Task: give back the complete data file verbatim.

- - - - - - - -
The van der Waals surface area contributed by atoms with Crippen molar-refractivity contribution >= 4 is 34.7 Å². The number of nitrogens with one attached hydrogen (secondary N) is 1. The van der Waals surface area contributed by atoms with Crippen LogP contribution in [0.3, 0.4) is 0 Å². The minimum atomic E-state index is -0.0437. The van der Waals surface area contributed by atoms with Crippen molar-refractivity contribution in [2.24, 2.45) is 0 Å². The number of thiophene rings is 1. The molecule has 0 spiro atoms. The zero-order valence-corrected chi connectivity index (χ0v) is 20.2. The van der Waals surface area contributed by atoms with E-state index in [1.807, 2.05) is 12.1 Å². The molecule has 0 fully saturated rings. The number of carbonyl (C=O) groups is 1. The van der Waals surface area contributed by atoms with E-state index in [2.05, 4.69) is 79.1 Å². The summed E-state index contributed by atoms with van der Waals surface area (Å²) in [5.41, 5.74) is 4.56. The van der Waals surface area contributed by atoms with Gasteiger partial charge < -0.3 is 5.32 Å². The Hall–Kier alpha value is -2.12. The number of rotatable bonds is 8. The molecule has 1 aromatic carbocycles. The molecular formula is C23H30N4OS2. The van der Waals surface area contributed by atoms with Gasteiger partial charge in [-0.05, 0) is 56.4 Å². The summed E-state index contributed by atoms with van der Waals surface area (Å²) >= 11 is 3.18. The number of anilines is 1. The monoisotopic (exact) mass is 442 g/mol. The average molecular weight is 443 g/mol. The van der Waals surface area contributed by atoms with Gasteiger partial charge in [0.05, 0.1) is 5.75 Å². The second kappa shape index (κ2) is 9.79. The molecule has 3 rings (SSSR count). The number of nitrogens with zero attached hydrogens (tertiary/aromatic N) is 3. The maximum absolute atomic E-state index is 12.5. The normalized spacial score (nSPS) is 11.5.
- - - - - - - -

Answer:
The van der Waals surface area contributed by atoms with Crippen molar-refractivity contribution >= 4 is 34.7 Å². The number of nitrogens with one attached hydrogen (secondary N) is 1. The van der Waals surface area contributed by atoms with Crippen LogP contribution in [0.3, 0.4) is 0 Å². The minimum atomic E-state index is -0.0437. The van der Waals surface area contributed by atoms with Crippen molar-refractivity contribution in [2.24, 2.45) is 0 Å². The number of thiophene rings is 1. The molecule has 0 spiro atoms. The zero-order valence-corrected chi connectivity index (χ0v) is 20.2. The van der Waals surface area contributed by atoms with E-state index in [1.807, 2.05) is 12.1 Å². The molecule has 0 fully saturated rings. The number of carbonyl (C=O) groups is 1. The van der Waals surface area contributed by atoms with E-state index in [2.05, 4.69) is 79.1 Å². The summed E-state index contributed by atoms with van der Waals surface area (Å²) in [5.41, 5.74) is 4.56. The van der Waals surface area contributed by atoms with Gasteiger partial charge < -0.3 is 5.32 Å². The Hall–Kier alpha value is -2.12. The number of rotatable bonds is 8. The molecule has 1 aromatic carbocycles. The molecular formula is C23H30N4OS2. The van der Waals surface area contributed by atoms with Gasteiger partial charge in [-0.05, 0) is 56.4 Å². The summed E-state index contributed by atoms with van der Waals surface area (Å²) >= 11 is 3.18. The number of anilines is 1. The monoisotopic (exact) mass is 442 g/mol. The average molecular weight is 443 g/mol. The van der Waals surface area contributed by atoms with Gasteiger partial charge in [0.05, 0.1) is 5.75 Å². The second kappa shape index (κ2) is 9.79. The molecule has 3 rings (SSSR count). The number of nitrogens with zero attached hydrogens (tertiary/aromatic N) is 3. The maximum absolute atomic E-state index is 12.5. The normalized spacial score (nSPS) is 11.5.